School Meeting Series: The Ins and Outs of 504 Meetings

By Jess Corinne
September 19, 2021

We understand how intimidating and/or stressful any meeting concerning your child can be. Here, we hope to reduce your angst by providing a brief overview of what to expect in a 504 Plan Meeting specifically and welcome any and all questions that you may still have following the reading of this article.

What is a 504 Meeting? 

Section 504 of the Rehabilitation Act of 1973 (commonly referred to as Section 504) is a federal law designed to protect the rights of individuals with disabilities in programs and activities that receive federal financial assistance. Those programs include public school districts, institutions of higher education, and other state and local education agencies. To qualify under Section 504, a student must have a disability and that disability must limit a major life function. The Americans with Disabilities Act Amendments of 2008 (ADA) broadened the definition of disability in the ADA as well as in Section 504. The 504 Plan is a plan developed to ensure that a child who has a disability identified under the law and is attending an elementary or secondary educational institution receives accommodations that will ensure their academic success and access to the learning environment. 

Each 504 Meeting includes the following participants: 

  • Caregivers
  • Administrator/Principal 
  • Teacher(s) 
  • The learner (dependent on age/maturity)  

Each member of the 504 Meeting Committee typically provides insight into the learner’s strengths, areas of need, and accommodations (present or future) throughout. 

How is it different from a SST? IEP? 

We realize how confusing all of the acronyms can be, so fear not – we are here to help!  

The SST, Student Study Team, is usually less formal than a 504 or IEP meeting and does involve documentation, but the information discussed is not upheld by the law. So, teachers will delineate recommendations and an action plan within this meeting and will follow through as best they can without repercussions if they are unable to reach a level of compliance. A 504, on the other hand, is a legal document that delineates accommodations and modifications upheld by the law.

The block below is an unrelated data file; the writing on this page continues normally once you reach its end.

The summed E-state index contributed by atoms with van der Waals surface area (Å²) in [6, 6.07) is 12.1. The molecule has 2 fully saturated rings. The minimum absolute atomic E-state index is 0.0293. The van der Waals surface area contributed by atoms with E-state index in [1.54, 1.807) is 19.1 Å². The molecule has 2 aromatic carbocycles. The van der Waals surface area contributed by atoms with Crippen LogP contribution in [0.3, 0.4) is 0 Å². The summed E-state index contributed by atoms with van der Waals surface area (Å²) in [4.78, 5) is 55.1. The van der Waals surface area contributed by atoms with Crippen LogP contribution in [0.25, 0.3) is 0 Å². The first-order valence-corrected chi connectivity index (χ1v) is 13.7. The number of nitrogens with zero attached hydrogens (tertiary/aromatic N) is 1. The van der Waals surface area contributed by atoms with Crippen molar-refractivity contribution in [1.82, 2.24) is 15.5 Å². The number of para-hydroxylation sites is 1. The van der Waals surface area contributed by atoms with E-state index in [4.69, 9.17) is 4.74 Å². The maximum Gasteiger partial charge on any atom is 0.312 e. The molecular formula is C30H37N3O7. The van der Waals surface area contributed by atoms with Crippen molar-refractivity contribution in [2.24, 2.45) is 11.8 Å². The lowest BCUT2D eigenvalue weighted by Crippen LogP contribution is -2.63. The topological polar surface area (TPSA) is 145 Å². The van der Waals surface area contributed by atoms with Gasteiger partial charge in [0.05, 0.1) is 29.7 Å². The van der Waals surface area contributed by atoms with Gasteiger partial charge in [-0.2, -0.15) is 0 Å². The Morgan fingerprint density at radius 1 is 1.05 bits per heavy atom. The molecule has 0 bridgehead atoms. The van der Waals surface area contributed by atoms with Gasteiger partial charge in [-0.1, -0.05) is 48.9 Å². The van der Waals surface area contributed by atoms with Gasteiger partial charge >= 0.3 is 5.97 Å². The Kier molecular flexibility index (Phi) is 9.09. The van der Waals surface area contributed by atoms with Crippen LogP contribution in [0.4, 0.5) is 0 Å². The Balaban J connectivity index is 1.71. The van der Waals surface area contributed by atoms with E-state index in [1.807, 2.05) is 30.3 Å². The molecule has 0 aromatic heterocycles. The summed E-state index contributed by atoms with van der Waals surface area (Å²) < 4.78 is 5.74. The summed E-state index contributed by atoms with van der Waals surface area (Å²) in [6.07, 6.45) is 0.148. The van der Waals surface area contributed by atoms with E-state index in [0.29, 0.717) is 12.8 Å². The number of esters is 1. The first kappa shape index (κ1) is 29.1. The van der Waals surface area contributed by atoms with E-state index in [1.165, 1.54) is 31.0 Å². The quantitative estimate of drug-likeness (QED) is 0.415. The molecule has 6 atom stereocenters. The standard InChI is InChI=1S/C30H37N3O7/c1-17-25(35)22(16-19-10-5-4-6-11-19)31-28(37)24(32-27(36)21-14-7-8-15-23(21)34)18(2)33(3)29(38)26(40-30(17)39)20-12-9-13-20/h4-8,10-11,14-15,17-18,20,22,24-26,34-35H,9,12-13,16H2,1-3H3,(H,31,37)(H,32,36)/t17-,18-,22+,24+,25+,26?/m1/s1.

The IEP, Individualized Education Program, involves the IDEA (The Individuals With Disabilities Education Act).  We will dive deeper into IEP’s next week but generally speaking, the IDEA is less involved in 504s than they are in IEPs.  Because of this–and the overarching purpose of 504 meetings–the school does not require measurable growth or specific goals with 504s like it does with IEPs.

How do I best prepare for a 504 as a caregiver? 

Prior to the meeting, it is important to do your homework! Prepare a list for the following aspects of your learner’s profile: relevant background information, strengths/interests, areas of challenge, potential solutions for said challenges. If your learner is old enough and/or self-aware, it’s always a good idea to ask them the same questions that you will need to report to during the 504 Meeting.  You know how to speak with your child best, of course, just be sure to stress that the purpose of the meeting is to best support their learning needs by providing strategies to help them access their full potential. Your learner should be part of the process one way or another. Sometimes, learners are asked to join the meeting and, therefore, would need to have a discussion with you prior to the meeting anyways. Feel free to review understood.org’s tips about 504s Meetings or having a productive meeting as well!

What happens during and after the 504 Meeting? 

During the meeting, bring your notes, work samples, and writing utensils or your device to add to your previously delineated thoughts. Try to maintain a positive outlook before, throughout and after the meeting. Educators typically have your learner’s best interest at heart and want to see he/she/they succeed. Sometimes that means your child needs a little support to realize and reach their goals which is why we adults need to come together to make it happen! 

At the conclusion of the team meeting, the facilitator will ask you to sign the notes that they took during the meeting (in person or electronically if you met virtually) and provide you with a copy. Within the notes, they will list the areas that you prepared, relevant accommodations/modifications that they will have tried or will put into place and the next steps which could include a follow-up meeting after a specific number of weeks. Please be sure to read over the team’s takeaways prior to signing the form itself since it is a legal document. Ultimately, all the present parties will also sign the document to substantiate agreement and accountability. 

We wish you all of the best in your learner’s 504 Plan Meeting and know that, with the right understanding, preparation, mindset and follow through, your learner will see and feel more successful in their personal learning trajectory and within their school environment!

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